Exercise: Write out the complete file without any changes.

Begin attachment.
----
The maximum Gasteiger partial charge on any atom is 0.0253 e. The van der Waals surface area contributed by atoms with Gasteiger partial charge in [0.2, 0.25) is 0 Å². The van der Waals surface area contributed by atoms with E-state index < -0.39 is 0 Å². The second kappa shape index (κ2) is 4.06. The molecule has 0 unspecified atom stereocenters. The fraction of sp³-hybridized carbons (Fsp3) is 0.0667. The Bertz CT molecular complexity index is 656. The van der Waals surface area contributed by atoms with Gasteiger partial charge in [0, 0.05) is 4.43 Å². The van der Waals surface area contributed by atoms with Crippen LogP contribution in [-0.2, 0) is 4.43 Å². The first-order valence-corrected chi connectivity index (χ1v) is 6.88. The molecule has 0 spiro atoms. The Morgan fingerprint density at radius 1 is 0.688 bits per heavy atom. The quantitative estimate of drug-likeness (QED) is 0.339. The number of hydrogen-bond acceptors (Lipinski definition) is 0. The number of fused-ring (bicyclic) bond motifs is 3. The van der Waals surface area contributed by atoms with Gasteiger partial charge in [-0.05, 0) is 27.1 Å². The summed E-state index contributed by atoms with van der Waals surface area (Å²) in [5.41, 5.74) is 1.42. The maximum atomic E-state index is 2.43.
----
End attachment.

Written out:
The maximum Gasteiger partial charge on any atom is 0.0253 e. The van der Waals surface area contributed by atoms with Gasteiger partial charge in [0.2, 0.25) is 0 Å². The van der Waals surface area contributed by atoms with E-state index < -0.39 is 0 Å². The second kappa shape index (κ2) is 4.06. The molecule has 0 unspecified atom stereocenters. The fraction of sp³-hybridized carbons (Fsp3) is 0.0667. The Bertz CT molecular complexity index is 656. The van der Waals surface area contributed by atoms with Gasteiger partial charge in [0, 0.05) is 4.43 Å². The van der Waals surface area contributed by atoms with Crippen LogP contribution in [-0.2, 0) is 4.43 Å². The first-order valence-corrected chi connectivity index (χ1v) is 6.88. The molecule has 0 spiro atoms. The Morgan fingerprint density at radius 1 is 0.688 bits per heavy atom. The quantitative estimate of drug-likeness (QED) is 0.339. The number of hydrogen-bond acceptors (Lipinski definition) is 0. The number of fused-ring (bicyclic) bond motifs is 3. The van der Waals surface area contributed by atoms with Gasteiger partial charge in [-0.05, 0) is 27.1 Å². The summed E-state index contributed by atoms with van der Waals surface area (Å²) in [5.41, 5.74) is 1.42. The maximum atomic E-state index is 2.43.